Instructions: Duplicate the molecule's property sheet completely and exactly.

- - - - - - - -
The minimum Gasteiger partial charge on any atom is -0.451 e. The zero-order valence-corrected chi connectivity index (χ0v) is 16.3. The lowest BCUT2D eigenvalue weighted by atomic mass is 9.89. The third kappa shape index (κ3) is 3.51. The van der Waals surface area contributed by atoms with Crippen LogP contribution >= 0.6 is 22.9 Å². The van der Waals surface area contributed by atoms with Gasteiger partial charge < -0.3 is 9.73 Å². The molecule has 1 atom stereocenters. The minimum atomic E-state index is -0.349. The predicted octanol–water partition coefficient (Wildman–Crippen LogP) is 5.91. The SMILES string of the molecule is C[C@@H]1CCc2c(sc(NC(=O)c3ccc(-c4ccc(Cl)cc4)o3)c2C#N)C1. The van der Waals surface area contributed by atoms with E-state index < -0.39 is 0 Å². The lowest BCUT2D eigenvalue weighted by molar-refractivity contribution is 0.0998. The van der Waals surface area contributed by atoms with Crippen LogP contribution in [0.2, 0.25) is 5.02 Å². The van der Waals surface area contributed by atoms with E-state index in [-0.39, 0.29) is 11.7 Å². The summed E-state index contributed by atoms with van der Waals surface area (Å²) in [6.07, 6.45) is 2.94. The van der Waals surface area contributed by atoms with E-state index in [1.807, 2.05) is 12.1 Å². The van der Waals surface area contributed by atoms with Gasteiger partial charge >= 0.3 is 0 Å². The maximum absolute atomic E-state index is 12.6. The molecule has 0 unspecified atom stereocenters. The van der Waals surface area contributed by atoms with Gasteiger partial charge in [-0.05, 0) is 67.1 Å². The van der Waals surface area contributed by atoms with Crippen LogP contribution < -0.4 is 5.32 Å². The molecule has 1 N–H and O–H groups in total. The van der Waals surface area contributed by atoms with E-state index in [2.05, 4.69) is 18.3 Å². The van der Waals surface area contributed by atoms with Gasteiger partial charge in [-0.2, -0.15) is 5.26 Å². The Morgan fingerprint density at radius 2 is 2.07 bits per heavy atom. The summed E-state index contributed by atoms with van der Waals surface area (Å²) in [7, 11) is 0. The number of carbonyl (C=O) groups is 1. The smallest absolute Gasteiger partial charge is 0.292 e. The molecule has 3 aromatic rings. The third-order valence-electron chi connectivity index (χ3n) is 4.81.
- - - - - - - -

The minimum Gasteiger partial charge on any atom is -0.451 e. The zero-order valence-corrected chi connectivity index (χ0v) is 16.3. The lowest BCUT2D eigenvalue weighted by atomic mass is 9.89. The third kappa shape index (κ3) is 3.51. The van der Waals surface area contributed by atoms with Crippen LogP contribution >= 0.6 is 22.9 Å². The van der Waals surface area contributed by atoms with Gasteiger partial charge < -0.3 is 9.73 Å². The molecule has 1 atom stereocenters. The minimum atomic E-state index is -0.349. The predicted octanol–water partition coefficient (Wildman–Crippen LogP) is 5.91. The SMILES string of the molecule is C[C@@H]1CCc2c(sc(NC(=O)c3ccc(-c4ccc(Cl)cc4)o3)c2C#N)C1. The van der Waals surface area contributed by atoms with E-state index < -0.39 is 0 Å². The lowest BCUT2D eigenvalue weighted by molar-refractivity contribution is 0.0998. The van der Waals surface area contributed by atoms with Crippen LogP contribution in [0.2, 0.25) is 5.02 Å². The van der Waals surface area contributed by atoms with E-state index in [-0.39, 0.29) is 11.7 Å². The summed E-state index contributed by atoms with van der Waals surface area (Å²) in [6.07, 6.45) is 2.94. The van der Waals surface area contributed by atoms with E-state index in [1.807, 2.05) is 12.1 Å². The van der Waals surface area contributed by atoms with Gasteiger partial charge >= 0.3 is 0 Å². The maximum absolute atomic E-state index is 12.6. The molecule has 0 unspecified atom stereocenters. The van der Waals surface area contributed by atoms with Gasteiger partial charge in [-0.05, 0) is 67.1 Å². The van der Waals surface area contributed by atoms with Crippen LogP contribution < -0.4 is 5.32 Å². The molecule has 1 N–H and O–H groups in total. The van der Waals surface area contributed by atoms with E-state index in [2.05, 4.69) is 18.3 Å². The van der Waals surface area contributed by atoms with Gasteiger partial charge in [-0.2, -0.15) is 5.26 Å². The Morgan fingerprint density at radius 2 is 2.07 bits per heavy atom. The summed E-state index contributed by atoms with van der Waals surface area (Å²) in [7, 11) is 0. The number of carbonyl (C=O) groups is 1. The smallest absolute Gasteiger partial charge is 0.292 e. The molecule has 3 aromatic rings. The third-order valence-electron chi connectivity index (χ3n) is 4.81.